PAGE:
As a general rule, annuities are an inferior investment vehicle. You ought to have a really good reason before you purchase one (and the usual one used to market these to physicians, tax avoidance, isn't good enough.) One good reason is to ensure you don't outlive your money. Many investors buy a single premium immediate fixed annuity in their 60s or 70s. This is the “term life insurance” of annuities. It is a commodity that can essentially be bought based on price alone. Unfortunately, like with permanent life insurance, insurance companies like to add on lots of bells and whistles and complicating factors with their associated fees that make it difficult to compare one annuity to another. Also, like permanent life insurance, they are often sold inappropriately. But with those caveats, there are some useful aspects to annuities. I'd like to highlight three of them in this post, hopefully none of which you'll ever need.
Reverse Mortgage/Immediate Annuity Combination
A reverse mortgage is available to those over 62 1/2 who own a home, but don't have enough money to meet their living expense needs. It basically allows the homeowner to spend the equity in their home on their living expenses. Then, when they die, move out, or sell the home, the company that offered the reverse mortgage gets the house and can sell it at full market value. One big issue with reverse mortgages is that the fees can be quite high, often over $10,000. But for those without much in the way of assets, this can be a useful source of income in retirement.
Reverse mortgages can provide payment to you in several different ways. You can get a payment each month from now until you move out or die, a one-time lump sum payment, or a line of credit you can tap at will. There are endless variations on these themes, but the usual issue is that once you move into a nursing home or sell the home for another reason, the payments cease. An annuity can help address this problem.
If you take your reverse mortgage payment as a lump sum, you can then buy a single premium immediate fixed annuity with the lump sum. Then, if you move into a nursing home a year from now, you've still got that stream of income coming in for the rest of your life. You're basically insuring yourself against the possibility of your moving out of or selling the house within just a few years of getting the reverse mortgage. The downside, of course, is that you are adding the annuity fees onto the reverse mortgage fees, both of which can be substantial. But a single premium immediate annuity (SPIA) can be had for quite low fees compared to many types of annuities. And for someone who is already on a very limited income, a SPIA gives you the ability to spend all your income each month without having to worry about running out of money in retirement. Essentially you get a higher safe withdrawal rate from your investments (although no chance of passing them on to heirs.)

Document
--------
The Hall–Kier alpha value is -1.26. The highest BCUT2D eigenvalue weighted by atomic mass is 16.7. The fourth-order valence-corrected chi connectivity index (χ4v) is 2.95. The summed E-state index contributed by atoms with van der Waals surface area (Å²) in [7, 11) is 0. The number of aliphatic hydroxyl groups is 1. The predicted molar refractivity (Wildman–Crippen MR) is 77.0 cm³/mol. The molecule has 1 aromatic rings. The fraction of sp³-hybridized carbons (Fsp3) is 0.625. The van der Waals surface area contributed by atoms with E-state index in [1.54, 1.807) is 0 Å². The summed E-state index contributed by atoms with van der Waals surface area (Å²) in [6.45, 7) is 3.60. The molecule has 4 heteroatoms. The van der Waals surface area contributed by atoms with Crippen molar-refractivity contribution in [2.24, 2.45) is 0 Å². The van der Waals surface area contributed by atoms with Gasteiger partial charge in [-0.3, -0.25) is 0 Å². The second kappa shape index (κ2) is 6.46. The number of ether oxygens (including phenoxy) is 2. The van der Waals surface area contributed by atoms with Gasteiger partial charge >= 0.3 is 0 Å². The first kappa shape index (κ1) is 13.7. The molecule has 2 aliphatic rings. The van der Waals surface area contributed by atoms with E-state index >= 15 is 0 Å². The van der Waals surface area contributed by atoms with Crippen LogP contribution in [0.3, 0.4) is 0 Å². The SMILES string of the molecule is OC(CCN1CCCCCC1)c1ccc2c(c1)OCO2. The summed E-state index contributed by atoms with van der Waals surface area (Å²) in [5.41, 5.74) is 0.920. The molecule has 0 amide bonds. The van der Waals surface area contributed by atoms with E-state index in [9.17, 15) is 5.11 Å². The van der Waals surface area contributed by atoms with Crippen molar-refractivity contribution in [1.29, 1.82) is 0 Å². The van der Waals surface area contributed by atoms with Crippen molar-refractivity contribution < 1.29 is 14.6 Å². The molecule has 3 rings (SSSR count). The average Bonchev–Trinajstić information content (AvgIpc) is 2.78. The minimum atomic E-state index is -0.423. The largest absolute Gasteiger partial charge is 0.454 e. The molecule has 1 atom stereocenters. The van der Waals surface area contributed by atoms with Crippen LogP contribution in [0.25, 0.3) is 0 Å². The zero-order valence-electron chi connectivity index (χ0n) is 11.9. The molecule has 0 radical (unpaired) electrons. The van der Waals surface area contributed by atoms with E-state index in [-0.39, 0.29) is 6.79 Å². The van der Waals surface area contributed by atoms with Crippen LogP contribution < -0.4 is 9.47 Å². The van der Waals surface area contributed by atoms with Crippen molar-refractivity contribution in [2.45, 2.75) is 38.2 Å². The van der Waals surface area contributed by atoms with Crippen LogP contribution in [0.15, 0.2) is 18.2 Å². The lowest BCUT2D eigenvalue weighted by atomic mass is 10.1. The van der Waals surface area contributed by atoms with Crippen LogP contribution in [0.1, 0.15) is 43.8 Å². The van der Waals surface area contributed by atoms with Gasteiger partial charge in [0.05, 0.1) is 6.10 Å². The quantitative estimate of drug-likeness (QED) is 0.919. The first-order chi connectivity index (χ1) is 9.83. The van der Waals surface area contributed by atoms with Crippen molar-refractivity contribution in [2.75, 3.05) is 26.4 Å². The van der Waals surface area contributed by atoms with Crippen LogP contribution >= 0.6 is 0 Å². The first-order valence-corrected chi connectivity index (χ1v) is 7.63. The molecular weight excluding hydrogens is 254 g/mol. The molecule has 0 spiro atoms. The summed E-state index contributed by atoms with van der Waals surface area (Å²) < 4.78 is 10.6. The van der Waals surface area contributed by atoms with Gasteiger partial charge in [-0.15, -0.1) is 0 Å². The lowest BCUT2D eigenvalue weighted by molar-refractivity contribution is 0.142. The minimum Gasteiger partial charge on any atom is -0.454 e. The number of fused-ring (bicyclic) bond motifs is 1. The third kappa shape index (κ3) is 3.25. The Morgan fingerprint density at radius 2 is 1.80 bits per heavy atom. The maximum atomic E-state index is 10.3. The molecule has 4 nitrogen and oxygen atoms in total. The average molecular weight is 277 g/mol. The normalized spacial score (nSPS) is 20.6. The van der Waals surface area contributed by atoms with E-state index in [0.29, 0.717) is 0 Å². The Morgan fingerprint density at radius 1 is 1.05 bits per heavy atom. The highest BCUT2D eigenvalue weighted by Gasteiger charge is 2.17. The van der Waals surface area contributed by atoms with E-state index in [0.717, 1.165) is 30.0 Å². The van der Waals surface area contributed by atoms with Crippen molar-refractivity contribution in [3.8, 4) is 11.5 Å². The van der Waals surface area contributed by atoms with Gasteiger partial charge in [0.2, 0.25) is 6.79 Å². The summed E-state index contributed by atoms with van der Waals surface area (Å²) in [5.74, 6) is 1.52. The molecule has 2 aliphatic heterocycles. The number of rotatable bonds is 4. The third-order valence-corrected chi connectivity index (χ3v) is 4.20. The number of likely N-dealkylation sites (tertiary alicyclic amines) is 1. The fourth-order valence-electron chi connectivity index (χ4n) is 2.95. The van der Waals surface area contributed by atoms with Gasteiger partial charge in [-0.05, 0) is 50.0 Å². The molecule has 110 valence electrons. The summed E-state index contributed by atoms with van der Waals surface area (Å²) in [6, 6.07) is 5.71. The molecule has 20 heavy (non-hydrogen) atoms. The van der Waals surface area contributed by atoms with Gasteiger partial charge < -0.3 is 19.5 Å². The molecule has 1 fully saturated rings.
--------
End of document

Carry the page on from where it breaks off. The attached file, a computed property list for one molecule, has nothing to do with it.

Many of us have had family members or patients who needed nursing home care but had no assets or long term care insurance. As you know, if you have no assets, Medicaid will pick up the cost of nursing home care. Medicaid laws are state-specific, but in general, only some of your assets are considered when evaluating whether you are poor enough to have Medicaid pick up the bill. You cannot have more than $2000 in “countable assets”, which generally include bank accounts, stocks, bonds, mutual funds, and most other investments. In my state, a car valued at $4500 or less doesn't count, nor does the value of your home. There is no community spouse resource allowance in my state (which in some states is a little over $100K that the spouse not in the nursing home gets to keep without disqualifying the ill spouse from Medicaid.) However, the community spouse's income doesn't count at all here.
You can see where I'm going with this. Buying a SPIA with your assets turns the assets into income. Since the assets no longer count, the ill spouse now qualifies for Medicaid. Gaming the system? Of course. But is it any different than trying to legally pay less in taxes? Since everyone's situation is different, and state laws all differ, consult with an elder law attorney in your state prior to buying a SPIA for this reason. The annuity must be immediate, irrevocable, and actuarially sound, meaning your basic SPIA, not an annuity with a lot of bells and whistles.
Long Term Care Annuity
Finally, there are some people who would like to purchase long term care insurance but cannot do so, or cannot do so at a reasonable price, due to health problems. There are some newer annuities that will issue a rider for long term care expenses. This rider is far from free, of course, and it's tax treatment is also quite unfavorable. Long term care premiums are generally tax-deductible, but the premiums for the rider deducted from the value of the annuity are not.
This isn't necessarily the best way to pay for long term care. Long term care insurance is generally bought by those “in the middle.” Those who have portfolios > $1 Million (like most docs should) can probably self-insure against this risk. Even at $8K a month for a nursing home, a $1 Million portfolio would last well over a decade, especially if invested wisely. Those who have little in assets are best spending down to the Medicaid levels. But those in the middle are most likely to benefit from long term care insurance, if they can qualify for it. Since it's tax treatment is better than an annuity with a long term care rider, those who need this coverage are best buying an insurance policy. The annuity with LTC rider option is really only best for those with disqualifying health problems.
Although rarely a good “investment” the insurance component of an annuity can often be quite useful in financial planning. Beware of high fees, unscrupulous agents, and unnecessary features, but realize there are some areas where an annuity can be very helpful to your finances.